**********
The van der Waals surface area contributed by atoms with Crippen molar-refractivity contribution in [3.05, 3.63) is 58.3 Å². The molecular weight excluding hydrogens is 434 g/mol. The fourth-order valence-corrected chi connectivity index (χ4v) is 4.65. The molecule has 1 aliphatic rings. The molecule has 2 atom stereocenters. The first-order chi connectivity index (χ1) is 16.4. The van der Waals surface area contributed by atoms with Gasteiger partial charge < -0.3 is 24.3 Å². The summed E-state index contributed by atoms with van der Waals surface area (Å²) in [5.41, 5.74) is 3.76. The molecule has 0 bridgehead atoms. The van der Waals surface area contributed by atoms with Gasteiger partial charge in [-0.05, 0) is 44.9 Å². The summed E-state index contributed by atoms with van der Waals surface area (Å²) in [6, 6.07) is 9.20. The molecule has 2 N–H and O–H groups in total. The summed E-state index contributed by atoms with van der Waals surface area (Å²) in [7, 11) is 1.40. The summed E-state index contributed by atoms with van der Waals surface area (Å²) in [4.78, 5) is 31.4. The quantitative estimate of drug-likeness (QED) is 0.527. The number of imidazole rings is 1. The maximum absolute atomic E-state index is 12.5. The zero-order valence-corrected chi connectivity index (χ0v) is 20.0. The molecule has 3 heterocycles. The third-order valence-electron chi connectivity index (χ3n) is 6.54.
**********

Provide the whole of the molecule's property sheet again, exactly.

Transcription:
The van der Waals surface area contributed by atoms with Crippen molar-refractivity contribution in [3.05, 3.63) is 58.3 Å². The molecular weight excluding hydrogens is 434 g/mol. The fourth-order valence-corrected chi connectivity index (χ4v) is 4.65. The molecule has 1 aliphatic rings. The molecule has 2 atom stereocenters. The first-order chi connectivity index (χ1) is 16.4. The van der Waals surface area contributed by atoms with Gasteiger partial charge < -0.3 is 24.3 Å². The summed E-state index contributed by atoms with van der Waals surface area (Å²) in [5.41, 5.74) is 3.76. The molecule has 0 bridgehead atoms. The van der Waals surface area contributed by atoms with Gasteiger partial charge in [-0.05, 0) is 44.9 Å². The summed E-state index contributed by atoms with van der Waals surface area (Å²) in [6, 6.07) is 9.20. The molecule has 2 N–H and O–H groups in total. The summed E-state index contributed by atoms with van der Waals surface area (Å²) in [7, 11) is 1.40. The summed E-state index contributed by atoms with van der Waals surface area (Å²) in [4.78, 5) is 31.4. The quantitative estimate of drug-likeness (QED) is 0.527. The number of imidazole rings is 1. The maximum absolute atomic E-state index is 12.5. The zero-order valence-corrected chi connectivity index (χ0v) is 20.0. The molecule has 3 heterocycles. The third-order valence-electron chi connectivity index (χ3n) is 6.54.